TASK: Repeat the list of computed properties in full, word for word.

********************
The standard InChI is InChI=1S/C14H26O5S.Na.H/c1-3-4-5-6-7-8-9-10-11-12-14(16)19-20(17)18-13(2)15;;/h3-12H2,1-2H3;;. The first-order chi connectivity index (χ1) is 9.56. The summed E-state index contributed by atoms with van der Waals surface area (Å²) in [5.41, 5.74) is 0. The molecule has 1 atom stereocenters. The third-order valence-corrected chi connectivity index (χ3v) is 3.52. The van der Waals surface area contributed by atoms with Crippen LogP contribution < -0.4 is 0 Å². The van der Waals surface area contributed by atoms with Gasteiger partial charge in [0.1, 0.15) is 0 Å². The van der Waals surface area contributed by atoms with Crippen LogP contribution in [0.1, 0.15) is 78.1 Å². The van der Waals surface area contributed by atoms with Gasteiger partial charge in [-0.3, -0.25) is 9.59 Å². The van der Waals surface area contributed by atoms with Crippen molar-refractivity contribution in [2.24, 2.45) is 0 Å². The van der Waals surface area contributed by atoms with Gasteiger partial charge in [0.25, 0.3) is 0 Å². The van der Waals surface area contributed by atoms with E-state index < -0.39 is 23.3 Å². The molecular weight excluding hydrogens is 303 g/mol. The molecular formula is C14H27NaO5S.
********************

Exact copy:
The standard InChI is InChI=1S/C14H26O5S.Na.H/c1-3-4-5-6-7-8-9-10-11-12-14(16)19-20(17)18-13(2)15;;/h3-12H2,1-2H3;;. The first-order chi connectivity index (χ1) is 9.56. The summed E-state index contributed by atoms with van der Waals surface area (Å²) in [5.41, 5.74) is 0. The molecule has 1 atom stereocenters. The third-order valence-corrected chi connectivity index (χ3v) is 3.52. The van der Waals surface area contributed by atoms with Crippen LogP contribution < -0.4 is 0 Å². The van der Waals surface area contributed by atoms with Gasteiger partial charge in [0.1, 0.15) is 0 Å². The van der Waals surface area contributed by atoms with Crippen LogP contribution in [0.1, 0.15) is 78.1 Å². The van der Waals surface area contributed by atoms with Gasteiger partial charge in [-0.3, -0.25) is 9.59 Å². The van der Waals surface area contributed by atoms with Crippen molar-refractivity contribution in [2.24, 2.45) is 0 Å². The van der Waals surface area contributed by atoms with Gasteiger partial charge in [0.25, 0.3) is 0 Å². The van der Waals surface area contributed by atoms with E-state index < -0.39 is 23.3 Å². The molecular weight excluding hydrogens is 303 g/mol. The molecular formula is C14H27NaO5S.